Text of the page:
ISLAMABAD, Pakistan -- A former prisoner at Guantanamo Bay, Cuba, thought to have forged ties with Al Qaeda since his release is leading a militant band whose members have strapped explosives on two Chinese engineers they kidnapped in a lawless region near the Afghanistan border.
With Pakistani security forces deployed in the mountainous tribal area where the kidnappers holed up, local leaders sought yesterday to negotiate the release of the two Chinese, who were building a dam when they were kidnapped Saturday.
The five kidnappers threatened to kill the hostages unless the militants are allowed safe passage to a nearby area where their leader, Abdullah Mehsud, is believed hiding, officials said.
''We will not accept this demand," Brigadier Mahmood Shah, chief of security for Pakistan's northwestern tribal regions, said in a telephone interview.
Shah said troops surrounded the kidnappers but were refraining from the use of force for the safety of the hostages.
Mehsud, 28, came back to Pakistan in March after about two years' detention at the US Navy base at Guantanamo Bay, Cuba. He had been captured by US-allied Afghan forces in Kunduz, northern Afghanistan, in December 2001 while fighting for the Taliban, Pakistani officials said.
It was not clear why US authorities released Mehsud. After he returned to his tribal homeland in South Waziristan, he became a rebel leader and has opposed Pakistani forces that are hunting Al Qaeda fighters in the semiautonomous area.
''Mehsud has become a hero to anti-US fighters active in both Afghanistan and Pakistan," The News daily paper in Islamabad said yesterday. ''He keeps long hair and has a daredevil nature. All this has made him a colorful and interesting character."
The newspaper said Mehsud, who uses an artificial leg after losing a limb to a land mine while fighting for the Taliban, speaks a little English learned talking to US soldiers at Guantanamo Bay.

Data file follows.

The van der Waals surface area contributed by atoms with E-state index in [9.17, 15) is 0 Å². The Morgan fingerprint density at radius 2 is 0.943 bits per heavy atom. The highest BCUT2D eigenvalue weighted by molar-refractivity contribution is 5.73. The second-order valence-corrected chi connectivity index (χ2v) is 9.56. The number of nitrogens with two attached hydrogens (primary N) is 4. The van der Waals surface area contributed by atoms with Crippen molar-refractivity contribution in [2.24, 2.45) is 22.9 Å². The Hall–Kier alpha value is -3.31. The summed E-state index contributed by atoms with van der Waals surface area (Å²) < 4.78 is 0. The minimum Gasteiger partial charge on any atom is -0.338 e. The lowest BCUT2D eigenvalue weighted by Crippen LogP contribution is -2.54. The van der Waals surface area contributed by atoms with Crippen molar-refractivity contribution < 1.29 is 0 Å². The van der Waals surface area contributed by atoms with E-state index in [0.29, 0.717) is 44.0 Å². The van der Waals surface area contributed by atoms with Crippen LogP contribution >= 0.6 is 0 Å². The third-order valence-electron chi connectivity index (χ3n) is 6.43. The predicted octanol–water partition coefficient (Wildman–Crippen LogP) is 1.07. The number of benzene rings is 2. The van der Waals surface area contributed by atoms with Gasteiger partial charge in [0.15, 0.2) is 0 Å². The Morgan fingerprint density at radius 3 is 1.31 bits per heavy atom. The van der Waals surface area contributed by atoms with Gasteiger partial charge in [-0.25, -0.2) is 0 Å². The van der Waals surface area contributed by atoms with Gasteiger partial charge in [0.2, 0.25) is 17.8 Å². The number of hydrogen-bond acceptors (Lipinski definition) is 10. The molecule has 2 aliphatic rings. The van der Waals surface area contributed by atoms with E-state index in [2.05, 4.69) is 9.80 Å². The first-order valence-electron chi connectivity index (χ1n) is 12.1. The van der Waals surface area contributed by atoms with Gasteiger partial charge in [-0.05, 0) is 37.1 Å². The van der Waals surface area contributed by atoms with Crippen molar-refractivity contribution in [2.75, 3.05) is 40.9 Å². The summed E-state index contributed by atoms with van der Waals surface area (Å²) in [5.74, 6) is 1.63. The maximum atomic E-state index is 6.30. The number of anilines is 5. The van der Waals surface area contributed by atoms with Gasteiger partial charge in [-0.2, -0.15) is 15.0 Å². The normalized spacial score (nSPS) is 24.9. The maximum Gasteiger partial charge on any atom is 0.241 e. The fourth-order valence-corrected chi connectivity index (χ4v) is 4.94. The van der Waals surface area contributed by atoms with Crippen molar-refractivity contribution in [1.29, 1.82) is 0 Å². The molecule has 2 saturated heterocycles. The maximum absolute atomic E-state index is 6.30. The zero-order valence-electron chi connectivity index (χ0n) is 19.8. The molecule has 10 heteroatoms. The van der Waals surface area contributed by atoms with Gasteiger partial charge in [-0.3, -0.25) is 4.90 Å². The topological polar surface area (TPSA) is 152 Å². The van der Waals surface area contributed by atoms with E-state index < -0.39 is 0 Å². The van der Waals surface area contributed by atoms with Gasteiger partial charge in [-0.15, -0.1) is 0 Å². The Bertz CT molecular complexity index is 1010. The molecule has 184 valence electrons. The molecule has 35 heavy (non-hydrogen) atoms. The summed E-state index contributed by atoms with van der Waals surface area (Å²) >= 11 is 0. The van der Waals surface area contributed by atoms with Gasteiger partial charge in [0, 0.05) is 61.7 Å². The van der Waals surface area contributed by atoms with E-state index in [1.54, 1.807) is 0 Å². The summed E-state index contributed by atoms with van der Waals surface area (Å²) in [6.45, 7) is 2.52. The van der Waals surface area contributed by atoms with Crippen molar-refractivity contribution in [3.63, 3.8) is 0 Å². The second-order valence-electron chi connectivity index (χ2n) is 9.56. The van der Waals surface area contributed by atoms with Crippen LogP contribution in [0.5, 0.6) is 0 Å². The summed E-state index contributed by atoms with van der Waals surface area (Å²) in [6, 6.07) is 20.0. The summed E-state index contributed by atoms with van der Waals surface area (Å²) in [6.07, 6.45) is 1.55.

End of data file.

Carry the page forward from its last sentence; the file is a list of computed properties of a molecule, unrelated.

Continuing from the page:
A Pakistani intelligence official, speaking on condition of anonymity, said Mehsud is believed to have recently forged ties with Al Qaeda and is receiving financing from the terror group.
Foreign militants, mainly from Uzbekistan, are loyal to him, the official said.
Pakistan's military has staged a series of offensives this year targeting Al Qaeda fighters in South Waziristan and claims to have broken up several terrorist hideouts and training camps.
The fighting has killed dozens of militants, soldiers and civilians.
The remote region is also a suspected hiding place of Osama bin Laden and his top lieutenant, Ayman al-Zawahri, although there is no firm evidence on their whereabouts.
About 1,500 tribal elders met late yesterday in Barwand, a town near where the Chinese were held, to pressure the kidnappers to release the pair as well as their Pakistani driver and security guard.
''We are upset on the kidnapping of the Chinese who were building a dam to give us water and electricity," said Inayat Mahsud, the head of a tribal council.
At least one former Afghan detainee at Guantanamo returned to his militant past.
Taliban fighter Abdul Ghaffar was released in 2002 after eight months in detention, only to become a commander for the Islamic militia in southern Afghanistan.
He was killed by US forces in a gunbattle last month.